The Effect of Mangrove Forest Depletion on Biodiversity in Southern Florida Stephenie Lazarus...
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The Effect of Mangrove Forest Depletion on Biodiversity in Southern FloridaStephenie Lazarus Brittany Lewis Amelia Clapp
BackgroundThe planet has lost 35% of its mangrove forests over the last twenty years. The rate of loss of mangroves each year tops the loss of the rainforest at 2.1%At the current rate of destruction all of the worlds mangroves will disappear in 50 years (Wells, 2006)
The Mangrove Problem
BackgroundWorld Distribution of Mangroves(Coastal and Marine Habitats, 2005)
BackgroundNatural and unnatural factors Recent tsunami activity in south-east AsiaReasons for Mangrove Depletion Ongoing human coastal development (Stone, Richard, 2006).Costal development of mangrove forest
BackgroundThe American AlligatorAlligator mississippiensis Keystone species of mangrove forests Alligator holes Estimated 1,000,000 in Florida(Mazzotti, 2006)
HypothesisCurrent natural and anthropogenic factors will deplete the mangrove forests and biodiversity of Southern Florida due to the elimination of the keystone species
MethodData Used1 acre= 4,046.8564 m^2469000 acres of Mangroves exist in Florida (FMRI, 2006)Net primary production (NPP) of swamps and marshes = 9000 k cal/ m2/yr (Kling, 2006) =2.22394842 k cal/ acre/yrRate of mangrove loss= 2.1% (Wells, 2006)Average plant efficiency= 35% (Kling, 2006)Average American Alligator per km^2=1.6916 (Mazzotti, 2006) = 0.00685 alligators/acre
MethodProcedure to Test HypothesisConstruct Stella Models from given dataDetermine future amount of Florida mangrove forest coverageDetermine future population of American Alligator in FloridaDetermine whether models support the loss of mangroves coverage and elimination of American Alligator population
AnalysisProjected Mangrove Forest AcreageMangrove Acreage Stella Model
Analysis Projected Mangrove Forest Acreage
AnalysisAmerican Alligator Population ModelAssumptionsAlligator population only effected by habitat depletion (birth rate = death rate)Alligators require mangrove acreage to live (0.00685 alligators can live in one acre of mangroves)3211 American Alligators exist in the 469,000 acres mangroves analyzedBecause alligators are the keystone species of the southern Florida mangrove ecosystem the elimination of alligators will cause the extinction of other species and the decline of biodiversity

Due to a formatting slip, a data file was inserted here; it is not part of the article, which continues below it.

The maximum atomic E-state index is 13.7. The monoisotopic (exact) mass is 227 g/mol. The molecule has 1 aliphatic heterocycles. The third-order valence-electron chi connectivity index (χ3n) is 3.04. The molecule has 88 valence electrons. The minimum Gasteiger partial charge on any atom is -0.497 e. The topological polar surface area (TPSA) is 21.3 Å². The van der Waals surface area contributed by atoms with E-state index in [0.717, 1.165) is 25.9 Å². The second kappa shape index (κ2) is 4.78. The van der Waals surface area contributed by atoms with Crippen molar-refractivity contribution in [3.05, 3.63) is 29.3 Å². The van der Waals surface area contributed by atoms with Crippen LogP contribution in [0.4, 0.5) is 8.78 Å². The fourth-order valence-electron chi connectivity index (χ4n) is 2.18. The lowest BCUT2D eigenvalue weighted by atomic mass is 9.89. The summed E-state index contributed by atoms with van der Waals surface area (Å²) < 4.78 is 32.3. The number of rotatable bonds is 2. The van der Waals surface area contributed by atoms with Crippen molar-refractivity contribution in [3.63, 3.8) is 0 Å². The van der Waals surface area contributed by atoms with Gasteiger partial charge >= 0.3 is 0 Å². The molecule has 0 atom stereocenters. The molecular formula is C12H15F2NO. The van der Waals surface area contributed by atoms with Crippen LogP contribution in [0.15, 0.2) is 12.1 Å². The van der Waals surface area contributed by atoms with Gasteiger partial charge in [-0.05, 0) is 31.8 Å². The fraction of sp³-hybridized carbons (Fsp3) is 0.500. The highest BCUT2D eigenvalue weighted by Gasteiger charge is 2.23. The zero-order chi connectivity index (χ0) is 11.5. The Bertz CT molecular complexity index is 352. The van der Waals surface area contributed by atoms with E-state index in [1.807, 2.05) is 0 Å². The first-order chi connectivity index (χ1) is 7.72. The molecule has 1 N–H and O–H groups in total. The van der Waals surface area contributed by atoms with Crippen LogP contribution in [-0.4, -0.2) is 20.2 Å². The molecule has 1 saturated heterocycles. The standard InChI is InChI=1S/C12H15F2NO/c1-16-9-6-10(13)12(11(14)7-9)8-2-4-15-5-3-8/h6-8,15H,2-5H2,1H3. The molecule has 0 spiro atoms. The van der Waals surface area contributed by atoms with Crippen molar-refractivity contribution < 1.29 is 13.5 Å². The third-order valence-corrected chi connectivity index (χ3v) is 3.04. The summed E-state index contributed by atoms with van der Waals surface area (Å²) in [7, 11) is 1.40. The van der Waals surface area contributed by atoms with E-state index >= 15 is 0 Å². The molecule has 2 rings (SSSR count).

AnalysisAmerican Alligator Population Model
AnalysisAmerican Alligator Population ModelProjected American Alligator Population with Decline of Mangrove Forests
DiscussionProjected Mangrove Forest AcreageMangrove acreage halved by 2009Mangrove acreage crash by 2032Acreage so minimal significant re-growth almost impossible
DiscussionProjected American Alligator Population with Decline of Mangrove Forests2030 mangrove acreage dips below 2000Alligator population levels off at 218
DiscussionEffect Mangrove Forest Acreage on Biodiversity If trends continue the mangrove cover in southern Florida will be depleted beyond natural rebound abilityThis loss of habitat results in an immense reduction of the American AlligatorThe reduction of the American Alligator will cause the collapse of biodiversity in the southern Florida mangrove ecosystem (loss of alligator holes = loss of habitat)
ImplicationsThe loss of mangroves in southern Florida would have a negative effect on both the sport and commercial fishing industries since many fish either live in or use the mangrove forest as a nursery. Natural buffering capacity of mangroves will disappear resulting in loss of protection from natural disastersNumerous endangered/ threatened species currently relying on mangroves will likely go extinctEcotourism would decline resulting in a loss of income in the economy of southern Florida
SolutionsMangrove PropaguleCollect and plant propagules Re-growth usually quickRehabilitated mangroves lack the biodiversity they once had (Wells, 2006) Human conservation and education efforts (prevention is better than compensation) Currently many organizations implement mapping and monitoring programs (Vaiphasa, Skidmore, and de Boer, 2006)
ConclusionRecap Mangrove forests in southern Florida projected to crash by 2032Loss of mangrove acreage will result in the population crash of the keystone species in the southern Florida ecosystemA loss of the keystone species results in the loss of biodiversityOur analysis affirms our hypothesis
ConclusionTake Home MessageSouthern Floridas Mangrove ecosystem is in serious danger, but steps to preserve these mangroves still can be taken!